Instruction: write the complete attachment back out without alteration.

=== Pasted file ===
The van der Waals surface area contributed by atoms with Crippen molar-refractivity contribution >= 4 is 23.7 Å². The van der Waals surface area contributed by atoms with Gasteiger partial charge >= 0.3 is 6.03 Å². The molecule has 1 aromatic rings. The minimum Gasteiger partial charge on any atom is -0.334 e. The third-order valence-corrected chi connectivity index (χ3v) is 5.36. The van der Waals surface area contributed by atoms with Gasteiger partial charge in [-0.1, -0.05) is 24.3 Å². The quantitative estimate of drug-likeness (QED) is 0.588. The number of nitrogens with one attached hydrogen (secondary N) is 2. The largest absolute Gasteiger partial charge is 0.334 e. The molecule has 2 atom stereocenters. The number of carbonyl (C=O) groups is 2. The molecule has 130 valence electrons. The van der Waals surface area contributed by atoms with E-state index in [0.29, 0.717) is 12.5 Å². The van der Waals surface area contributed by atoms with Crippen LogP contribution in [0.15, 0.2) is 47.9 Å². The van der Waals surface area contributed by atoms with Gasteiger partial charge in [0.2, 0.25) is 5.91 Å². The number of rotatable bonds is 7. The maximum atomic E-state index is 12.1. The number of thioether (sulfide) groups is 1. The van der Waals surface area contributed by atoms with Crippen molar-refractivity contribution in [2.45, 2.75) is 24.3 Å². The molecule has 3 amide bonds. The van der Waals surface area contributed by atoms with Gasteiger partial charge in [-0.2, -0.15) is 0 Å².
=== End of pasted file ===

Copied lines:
The van der Waals surface area contributed by atoms with Crippen molar-refractivity contribution >= 4 is 23.7 Å². The van der Waals surface area contributed by atoms with Gasteiger partial charge >= 0.3 is 6.03 Å². The molecule has 1 aromatic rings. The minimum Gasteiger partial charge on any atom is -0.334 e. The third-order valence-corrected chi connectivity index (χ3v) is 5.36. The van der Waals surface area contributed by atoms with Gasteiger partial charge in [-0.1, -0.05) is 24.3 Å². The quantitative estimate of drug-likeness (QED) is 0.588. The number of nitrogens with one attached hydrogen (secondary N) is 2. The largest absolute Gasteiger partial charge is 0.334 e. The molecule has 2 atom stereocenters. The number of carbonyl (C=O) groups is 2. The molecule has 130 valence electrons. The van der Waals surface area contributed by atoms with E-state index in [0.29, 0.717) is 12.5 Å². The van der Waals surface area contributed by atoms with Crippen LogP contribution in [0.15, 0.2) is 47.9 Å². The van der Waals surface area contributed by atoms with Gasteiger partial charge in [0.2, 0.25) is 5.91 Å². The number of rotatable bonds is 7. The maximum atomic E-state index is 12.1. The number of thioether (sulfide) groups is 1. The van der Waals surface area contributed by atoms with Crippen molar-refractivity contribution in [2.45, 2.75) is 24.3 Å². The molecule has 3 amide bonds. The van der Waals surface area contributed by atoms with Gasteiger partial charge in [-0.2, -0.15) is 0 Å².